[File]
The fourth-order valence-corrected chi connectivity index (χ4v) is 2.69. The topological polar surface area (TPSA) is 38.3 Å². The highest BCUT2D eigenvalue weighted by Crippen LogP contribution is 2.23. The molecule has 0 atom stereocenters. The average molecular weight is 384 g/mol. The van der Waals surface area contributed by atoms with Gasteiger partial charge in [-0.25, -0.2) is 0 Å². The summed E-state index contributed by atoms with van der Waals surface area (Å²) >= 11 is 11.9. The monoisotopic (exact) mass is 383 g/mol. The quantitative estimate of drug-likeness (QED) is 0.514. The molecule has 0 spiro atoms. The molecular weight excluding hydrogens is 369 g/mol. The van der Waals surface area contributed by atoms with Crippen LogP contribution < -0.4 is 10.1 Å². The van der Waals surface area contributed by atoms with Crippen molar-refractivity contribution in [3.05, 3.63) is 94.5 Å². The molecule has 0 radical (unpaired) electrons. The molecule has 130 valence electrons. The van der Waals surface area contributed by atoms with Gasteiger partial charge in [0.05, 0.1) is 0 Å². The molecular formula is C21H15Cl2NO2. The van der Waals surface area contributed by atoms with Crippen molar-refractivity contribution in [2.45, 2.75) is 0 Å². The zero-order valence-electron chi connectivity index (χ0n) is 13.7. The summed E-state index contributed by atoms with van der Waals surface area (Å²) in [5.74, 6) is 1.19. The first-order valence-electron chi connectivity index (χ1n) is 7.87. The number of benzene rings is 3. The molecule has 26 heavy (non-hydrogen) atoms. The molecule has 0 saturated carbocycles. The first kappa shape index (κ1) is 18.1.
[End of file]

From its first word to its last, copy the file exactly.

The fourth-order valence-corrected chi connectivity index (χ4v) is 2.69. The topological polar surface area (TPSA) is 38.3 Å². The highest BCUT2D eigenvalue weighted by Crippen LogP contribution is 2.23. The molecule has 0 atom stereocenters. The average molecular weight is 384 g/mol. The van der Waals surface area contributed by atoms with Gasteiger partial charge in [-0.25, -0.2) is 0 Å². The summed E-state index contributed by atoms with van der Waals surface area (Å²) >= 11 is 11.9. The monoisotopic (exact) mass is 383 g/mol. The quantitative estimate of drug-likeness (QED) is 0.514. The molecule has 0 spiro atoms. The molecular weight excluding hydrogens is 369 g/mol. The van der Waals surface area contributed by atoms with Crippen LogP contribution < -0.4 is 10.1 Å². The van der Waals surface area contributed by atoms with Crippen molar-refractivity contribution in [3.05, 3.63) is 94.5 Å². The molecule has 0 radical (unpaired) electrons. The molecule has 130 valence electrons. The van der Waals surface area contributed by atoms with Gasteiger partial charge in [0.05, 0.1) is 0 Å². The molecular formula is C21H15Cl2NO2. The van der Waals surface area contributed by atoms with Crippen molar-refractivity contribution in [2.45, 2.75) is 0 Å². The zero-order valence-electron chi connectivity index (χ0n) is 13.7. The summed E-state index contributed by atoms with van der Waals surface area (Å²) in [5.74, 6) is 1.19. The first-order valence-electron chi connectivity index (χ1n) is 7.87. The number of benzene rings is 3. The molecule has 26 heavy (non-hydrogen) atoms. The molecule has 0 saturated carbocycles. The first kappa shape index (κ1) is 18.1.